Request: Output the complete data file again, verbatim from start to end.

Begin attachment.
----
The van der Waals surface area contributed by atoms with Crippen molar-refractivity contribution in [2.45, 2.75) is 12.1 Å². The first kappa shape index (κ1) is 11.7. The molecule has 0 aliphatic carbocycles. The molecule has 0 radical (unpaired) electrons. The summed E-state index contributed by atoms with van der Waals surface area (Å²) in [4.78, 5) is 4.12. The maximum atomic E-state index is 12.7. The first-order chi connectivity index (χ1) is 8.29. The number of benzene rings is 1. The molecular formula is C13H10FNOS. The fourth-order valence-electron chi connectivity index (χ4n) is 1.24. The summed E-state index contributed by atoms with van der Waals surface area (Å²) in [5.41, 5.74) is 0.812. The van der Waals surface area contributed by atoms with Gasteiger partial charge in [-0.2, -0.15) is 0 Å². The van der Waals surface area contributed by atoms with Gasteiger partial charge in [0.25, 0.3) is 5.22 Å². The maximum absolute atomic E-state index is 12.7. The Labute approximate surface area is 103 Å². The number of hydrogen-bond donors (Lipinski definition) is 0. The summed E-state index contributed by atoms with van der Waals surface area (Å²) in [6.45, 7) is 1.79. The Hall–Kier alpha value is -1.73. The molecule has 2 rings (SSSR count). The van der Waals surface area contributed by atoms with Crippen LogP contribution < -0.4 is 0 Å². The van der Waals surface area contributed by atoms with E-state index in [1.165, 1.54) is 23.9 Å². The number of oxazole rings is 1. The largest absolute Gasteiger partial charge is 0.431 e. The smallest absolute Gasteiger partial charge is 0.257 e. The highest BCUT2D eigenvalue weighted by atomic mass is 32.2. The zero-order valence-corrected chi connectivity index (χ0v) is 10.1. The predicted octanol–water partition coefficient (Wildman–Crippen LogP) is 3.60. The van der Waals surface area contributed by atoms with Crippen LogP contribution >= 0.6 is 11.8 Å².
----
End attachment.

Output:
The van der Waals surface area contributed by atoms with Crippen molar-refractivity contribution in [2.45, 2.75) is 12.1 Å². The first kappa shape index (κ1) is 11.7. The molecule has 0 aliphatic carbocycles. The molecule has 0 radical (unpaired) electrons. The summed E-state index contributed by atoms with van der Waals surface area (Å²) in [4.78, 5) is 4.12. The maximum atomic E-state index is 12.7. The first-order chi connectivity index (χ1) is 8.29. The number of benzene rings is 1. The molecular formula is C13H10FNOS. The fourth-order valence-electron chi connectivity index (χ4n) is 1.24. The summed E-state index contributed by atoms with van der Waals surface area (Å²) in [5.41, 5.74) is 0.812. The van der Waals surface area contributed by atoms with Gasteiger partial charge in [-0.2, -0.15) is 0 Å². The van der Waals surface area contributed by atoms with Gasteiger partial charge in [0.25, 0.3) is 5.22 Å². The maximum absolute atomic E-state index is 12.7. The Labute approximate surface area is 103 Å². The number of hydrogen-bond donors (Lipinski definition) is 0. The summed E-state index contributed by atoms with van der Waals surface area (Å²) in [6.45, 7) is 1.79. The Hall–Kier alpha value is -1.73. The molecule has 2 rings (SSSR count). The van der Waals surface area contributed by atoms with Crippen LogP contribution < -0.4 is 0 Å². The van der Waals surface area contributed by atoms with E-state index in [1.165, 1.54) is 23.9 Å². The number of oxazole rings is 1. The largest absolute Gasteiger partial charge is 0.431 e. The smallest absolute Gasteiger partial charge is 0.257 e. The highest BCUT2D eigenvalue weighted by atomic mass is 32.2. The zero-order valence-corrected chi connectivity index (χ0v) is 10.1. The predicted octanol–water partition coefficient (Wildman–Crippen LogP) is 3.60. The van der Waals surface area contributed by atoms with Crippen LogP contribution >= 0.6 is 11.8 Å².